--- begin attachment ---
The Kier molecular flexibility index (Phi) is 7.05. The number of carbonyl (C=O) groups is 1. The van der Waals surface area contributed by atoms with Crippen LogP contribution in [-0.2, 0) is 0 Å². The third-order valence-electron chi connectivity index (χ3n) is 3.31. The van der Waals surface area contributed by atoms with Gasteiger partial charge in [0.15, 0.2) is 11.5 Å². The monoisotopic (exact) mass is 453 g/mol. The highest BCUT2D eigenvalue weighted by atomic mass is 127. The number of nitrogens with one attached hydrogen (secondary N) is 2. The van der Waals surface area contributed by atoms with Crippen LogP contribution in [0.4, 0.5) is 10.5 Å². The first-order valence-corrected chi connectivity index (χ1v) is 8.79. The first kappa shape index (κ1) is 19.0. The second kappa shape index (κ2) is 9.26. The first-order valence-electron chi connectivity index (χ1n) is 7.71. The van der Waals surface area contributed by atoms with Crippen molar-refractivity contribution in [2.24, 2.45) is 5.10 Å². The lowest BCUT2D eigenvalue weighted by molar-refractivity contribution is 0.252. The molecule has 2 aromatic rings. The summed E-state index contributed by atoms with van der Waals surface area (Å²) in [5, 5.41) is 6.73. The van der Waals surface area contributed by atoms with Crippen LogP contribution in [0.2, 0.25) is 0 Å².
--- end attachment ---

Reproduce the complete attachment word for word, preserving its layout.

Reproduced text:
The Kier molecular flexibility index (Phi) is 7.05. The number of carbonyl (C=O) groups is 1. The van der Waals surface area contributed by atoms with Crippen LogP contribution in [-0.2, 0) is 0 Å². The third-order valence-electron chi connectivity index (χ3n) is 3.31. The van der Waals surface area contributed by atoms with Gasteiger partial charge in [0.15, 0.2) is 11.5 Å². The monoisotopic (exact) mass is 453 g/mol. The highest BCUT2D eigenvalue weighted by atomic mass is 127. The number of nitrogens with one attached hydrogen (secondary N) is 2. The van der Waals surface area contributed by atoms with Crippen LogP contribution in [0.4, 0.5) is 10.5 Å². The first-order valence-corrected chi connectivity index (χ1v) is 8.79. The first kappa shape index (κ1) is 19.0. The second kappa shape index (κ2) is 9.26. The first-order valence-electron chi connectivity index (χ1n) is 7.71. The van der Waals surface area contributed by atoms with Crippen molar-refractivity contribution in [2.24, 2.45) is 5.10 Å². The lowest BCUT2D eigenvalue weighted by molar-refractivity contribution is 0.252. The molecule has 2 aromatic rings. The summed E-state index contributed by atoms with van der Waals surface area (Å²) in [5, 5.41) is 6.73. The van der Waals surface area contributed by atoms with Crippen LogP contribution in [0.2, 0.25) is 0 Å².